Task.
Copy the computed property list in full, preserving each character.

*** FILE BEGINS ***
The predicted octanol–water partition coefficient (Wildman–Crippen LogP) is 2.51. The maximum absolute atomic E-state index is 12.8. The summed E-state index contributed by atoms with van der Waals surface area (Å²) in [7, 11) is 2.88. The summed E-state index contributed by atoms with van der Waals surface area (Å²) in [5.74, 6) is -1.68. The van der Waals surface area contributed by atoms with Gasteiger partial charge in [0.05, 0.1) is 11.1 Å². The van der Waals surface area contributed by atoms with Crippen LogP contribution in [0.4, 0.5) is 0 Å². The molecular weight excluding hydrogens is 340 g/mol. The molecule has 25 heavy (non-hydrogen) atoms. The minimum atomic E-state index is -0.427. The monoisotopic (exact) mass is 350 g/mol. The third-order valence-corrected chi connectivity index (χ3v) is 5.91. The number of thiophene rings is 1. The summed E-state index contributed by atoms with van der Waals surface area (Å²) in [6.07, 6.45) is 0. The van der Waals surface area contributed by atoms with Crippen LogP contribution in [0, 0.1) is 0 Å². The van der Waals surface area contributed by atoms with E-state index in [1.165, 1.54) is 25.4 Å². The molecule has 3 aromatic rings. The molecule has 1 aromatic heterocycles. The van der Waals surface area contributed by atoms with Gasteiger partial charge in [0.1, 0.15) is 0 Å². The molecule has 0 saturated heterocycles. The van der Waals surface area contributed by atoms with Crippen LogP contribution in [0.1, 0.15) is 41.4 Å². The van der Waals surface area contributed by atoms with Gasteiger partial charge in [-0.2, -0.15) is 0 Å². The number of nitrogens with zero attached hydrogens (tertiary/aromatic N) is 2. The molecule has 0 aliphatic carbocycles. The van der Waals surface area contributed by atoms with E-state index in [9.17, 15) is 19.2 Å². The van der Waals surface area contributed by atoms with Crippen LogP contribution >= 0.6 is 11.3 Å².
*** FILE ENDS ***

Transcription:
The predicted octanol–water partition coefficient (Wildman–Crippen LogP) is 2.51. The maximum absolute atomic E-state index is 12.8. The summed E-state index contributed by atoms with van der Waals surface area (Å²) in [7, 11) is 2.88. The summed E-state index contributed by atoms with van der Waals surface area (Å²) in [5.74, 6) is -1.68. The van der Waals surface area contributed by atoms with Gasteiger partial charge in [0.05, 0.1) is 11.1 Å². The van der Waals surface area contributed by atoms with Crippen LogP contribution in [0.4, 0.5) is 0 Å². The molecular weight excluding hydrogens is 340 g/mol. The molecule has 25 heavy (non-hydrogen) atoms. The minimum atomic E-state index is -0.427. The monoisotopic (exact) mass is 350 g/mol. The third-order valence-corrected chi connectivity index (χ3v) is 5.91. The number of thiophene rings is 1. The summed E-state index contributed by atoms with van der Waals surface area (Å²) in [6.07, 6.45) is 0. The van der Waals surface area contributed by atoms with Crippen LogP contribution in [0, 0.1) is 0 Å². The van der Waals surface area contributed by atoms with E-state index in [1.165, 1.54) is 25.4 Å². The molecule has 3 aromatic rings. The molecule has 1 aromatic heterocycles. The van der Waals surface area contributed by atoms with Gasteiger partial charge in [0.1, 0.15) is 0 Å². The molecule has 0 saturated heterocycles. The van der Waals surface area contributed by atoms with Crippen LogP contribution in [0.1, 0.15) is 41.4 Å². The van der Waals surface area contributed by atoms with Gasteiger partial charge in [-0.2, -0.15) is 0 Å². The number of nitrogens with zero attached hydrogens (tertiary/aromatic N) is 2. The molecule has 0 aliphatic carbocycles. The van der Waals surface area contributed by atoms with E-state index in [9.17, 15) is 19.2 Å². The van der Waals surface area contributed by atoms with Crippen LogP contribution >= 0.6 is 11.3 Å².